Slowdown in Export - With imminent economic recession in US and some other economies of the world, Indian export industry is bound to suffer. Over last few years, Indian firms have established themselves as suppliers to many leading global retail chains. With slowing of consumption in developed economies of the world, these export firms will definitely experience turbulent times in the short run till world economy recovers. It has been reported that a few textile export houses in India have retrenched workers due to slowing demand.

Pay cut, pink slips and domestic consumption - With turbulence being experienced in IT & ITES, Export, Real Estates, and Banking & Financial institution sectors, pay cut and pink slips are expected in the next 3-4 months. When an economy suddenly applies break to slow its growth rate from 9% to 7%, some contraction in employment sector is inevitable. This is going to seriously affect the domestic consumption due to lower disposable income. This in turn has the potential to affect consumption of a wide spectrum of goods and services.

Loan and credit card burden - Explosive growth and resulting economic prosperity in last 4-5 years has seen a steep increase in disbursal of loan and usage of credit card. Many youngsters, particularly from IT, ITES, Banking, Insurance and other financial services sectors, who smelt money at the very start of their career without much pain have taken loans to finance their houses, cars, vacations, et al. Credit card culture, particularly among youth, too may turn monstrous in current scheme of things. With pay cuts and pink slips, the perceived never ending rosy outlook is soon to deal a major shock resulting in major loan defaults across the board. This is going to drastically affect banks and other financial institutions who loved to dole out loans and credit card to everyone on the street irrespective of the capacity to pay back the loan. Similarly, housing loan defaults may create more turbulence for already troubled real estate sector.

Stock market crash - In last 10 months, Indian stock market has crashed by over 50%. I think, in the last couple of years, a good chunk of domestic consumption has been driven by fortunes made from stock market, where prices doubled every 6 months or so! The sudden crash has resulted in heavy loss to many small time investors who entered late. With the fortunes of the stock market not expected to change in near future, an easy money making machine is out of bounds. This will play its own little part in slowing down domestic consumption.

So, the writing seems to be on the wall. A chain reaction is waiting to happen in near future. But a looming election season is forcing the gatekeepers of our economy (read Prime Minister, Finance Minister, and Governor of RBI) to ignore the warning signals and pooh pooh any talk of adverse impact of global economic slowdown on Indian economy. A more responsible behaviour would be to do some scenario planning and draw a pre-emptive crisis management plan to lessen the adverse impact on Indian economy.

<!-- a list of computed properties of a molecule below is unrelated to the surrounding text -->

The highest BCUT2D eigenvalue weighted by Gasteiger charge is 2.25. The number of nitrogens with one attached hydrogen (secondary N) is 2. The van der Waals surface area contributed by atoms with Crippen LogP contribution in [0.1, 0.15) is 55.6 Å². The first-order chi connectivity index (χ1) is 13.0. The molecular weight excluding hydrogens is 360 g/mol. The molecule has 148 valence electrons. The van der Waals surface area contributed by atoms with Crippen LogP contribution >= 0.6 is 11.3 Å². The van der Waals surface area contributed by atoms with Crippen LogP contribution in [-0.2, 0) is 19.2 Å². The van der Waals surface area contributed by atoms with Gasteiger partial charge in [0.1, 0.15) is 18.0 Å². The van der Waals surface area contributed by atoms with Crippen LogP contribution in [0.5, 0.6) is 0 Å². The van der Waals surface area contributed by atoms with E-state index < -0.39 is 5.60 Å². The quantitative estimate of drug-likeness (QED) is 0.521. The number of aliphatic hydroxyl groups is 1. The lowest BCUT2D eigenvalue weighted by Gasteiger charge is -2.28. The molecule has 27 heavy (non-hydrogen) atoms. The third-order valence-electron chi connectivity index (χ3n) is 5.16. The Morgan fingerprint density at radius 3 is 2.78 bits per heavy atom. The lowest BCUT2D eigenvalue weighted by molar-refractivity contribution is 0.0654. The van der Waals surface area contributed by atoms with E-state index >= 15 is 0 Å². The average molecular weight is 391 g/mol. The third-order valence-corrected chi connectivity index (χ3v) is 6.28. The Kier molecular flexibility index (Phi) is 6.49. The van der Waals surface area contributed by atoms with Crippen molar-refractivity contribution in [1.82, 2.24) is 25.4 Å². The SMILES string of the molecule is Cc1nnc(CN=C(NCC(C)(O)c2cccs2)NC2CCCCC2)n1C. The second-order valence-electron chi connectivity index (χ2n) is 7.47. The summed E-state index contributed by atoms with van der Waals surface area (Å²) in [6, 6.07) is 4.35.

"The key to successful leadership today is influence, not authority."

- Ken Blanchard

November 2, 2008

Sometimes an organization's obsession with knowledge management can turn out to be a big pain in the butt. In the name of knowledge management, clutter generation takes off! This not only results in loss of productivity, but also it fails in the objective of managing knowledge within an organization for greater good. Is your organization too suffers from knowledge management nuisance?

Here is a list of few indicators to signal problems with knowledge management system in an organization;
  1. More of a fad or a feel good system rather than a well conceptualized system, taking into consideration unique present and future needs of the organization, with clearly defined objectives to help the organization evolve and grow continuously.
  2. Lack of clearly defined metrics to evaluate value addition by knowledge management system.
  3. One-way system i.e. a non-collaborative and non-interactive system that hinders in knowledge sharing.
  4. Excessive secrecy defeating the very purpose of knowledge management. To make any knowledge management system work effectively, it must follow a rule of thumb to share 90% of the stuff with 90% of its people. Knowledge shared is knowledge gained.
  5. Lack of training for employees about the features, relevance to their job and the organization, and value aggregator and multiplier aspects of the system.
  6. Documentation of routine stuff in the knowledge management system.
  7. Too many complicated procedures to make it user unfriendly.